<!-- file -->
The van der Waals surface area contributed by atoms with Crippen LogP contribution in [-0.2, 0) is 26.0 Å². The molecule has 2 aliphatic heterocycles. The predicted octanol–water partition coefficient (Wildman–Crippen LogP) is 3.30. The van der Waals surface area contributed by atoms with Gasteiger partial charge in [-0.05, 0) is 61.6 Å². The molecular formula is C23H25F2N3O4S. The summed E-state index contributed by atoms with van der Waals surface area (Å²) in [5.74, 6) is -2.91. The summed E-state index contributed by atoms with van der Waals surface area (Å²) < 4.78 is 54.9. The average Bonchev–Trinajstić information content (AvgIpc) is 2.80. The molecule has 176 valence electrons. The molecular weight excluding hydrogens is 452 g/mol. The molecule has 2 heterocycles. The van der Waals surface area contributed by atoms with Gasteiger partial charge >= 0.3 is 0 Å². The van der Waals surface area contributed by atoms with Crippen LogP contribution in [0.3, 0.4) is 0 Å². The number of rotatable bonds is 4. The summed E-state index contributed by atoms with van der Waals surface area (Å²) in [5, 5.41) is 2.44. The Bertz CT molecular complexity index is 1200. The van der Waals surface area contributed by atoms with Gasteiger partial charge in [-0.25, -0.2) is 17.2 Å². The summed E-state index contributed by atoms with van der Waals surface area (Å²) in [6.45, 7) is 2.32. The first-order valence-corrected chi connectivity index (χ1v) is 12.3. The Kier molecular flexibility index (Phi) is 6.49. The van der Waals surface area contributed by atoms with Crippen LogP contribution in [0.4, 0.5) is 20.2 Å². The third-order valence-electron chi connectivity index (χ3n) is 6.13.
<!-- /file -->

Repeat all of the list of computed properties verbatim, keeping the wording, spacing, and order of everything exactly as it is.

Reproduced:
The van der Waals surface area contributed by atoms with Crippen LogP contribution in [-0.2, 0) is 26.0 Å². The molecule has 2 aliphatic heterocycles. The predicted octanol–water partition coefficient (Wildman–Crippen LogP) is 3.30. The van der Waals surface area contributed by atoms with Gasteiger partial charge in [-0.05, 0) is 61.6 Å². The molecular formula is C23H25F2N3O4S. The summed E-state index contributed by atoms with van der Waals surface area (Å²) in [5.74, 6) is -2.91. The summed E-state index contributed by atoms with van der Waals surface area (Å²) < 4.78 is 54.9. The average Bonchev–Trinajstić information content (AvgIpc) is 2.80. The molecule has 176 valence electrons. The molecular weight excluding hydrogens is 452 g/mol. The molecule has 2 heterocycles. The van der Waals surface area contributed by atoms with Gasteiger partial charge >= 0.3 is 0 Å². The van der Waals surface area contributed by atoms with Crippen LogP contribution in [0.3, 0.4) is 0 Å². The number of rotatable bonds is 4. The summed E-state index contributed by atoms with van der Waals surface area (Å²) in [5, 5.41) is 2.44. The Bertz CT molecular complexity index is 1200. The van der Waals surface area contributed by atoms with Gasteiger partial charge in [-0.25, -0.2) is 17.2 Å². The summed E-state index contributed by atoms with van der Waals surface area (Å²) in [6.45, 7) is 2.32. The first-order valence-corrected chi connectivity index (χ1v) is 12.3. The Kier molecular flexibility index (Phi) is 6.49. The van der Waals surface area contributed by atoms with Crippen LogP contribution in [0.4, 0.5) is 20.2 Å². The third-order valence-electron chi connectivity index (χ3n) is 6.13.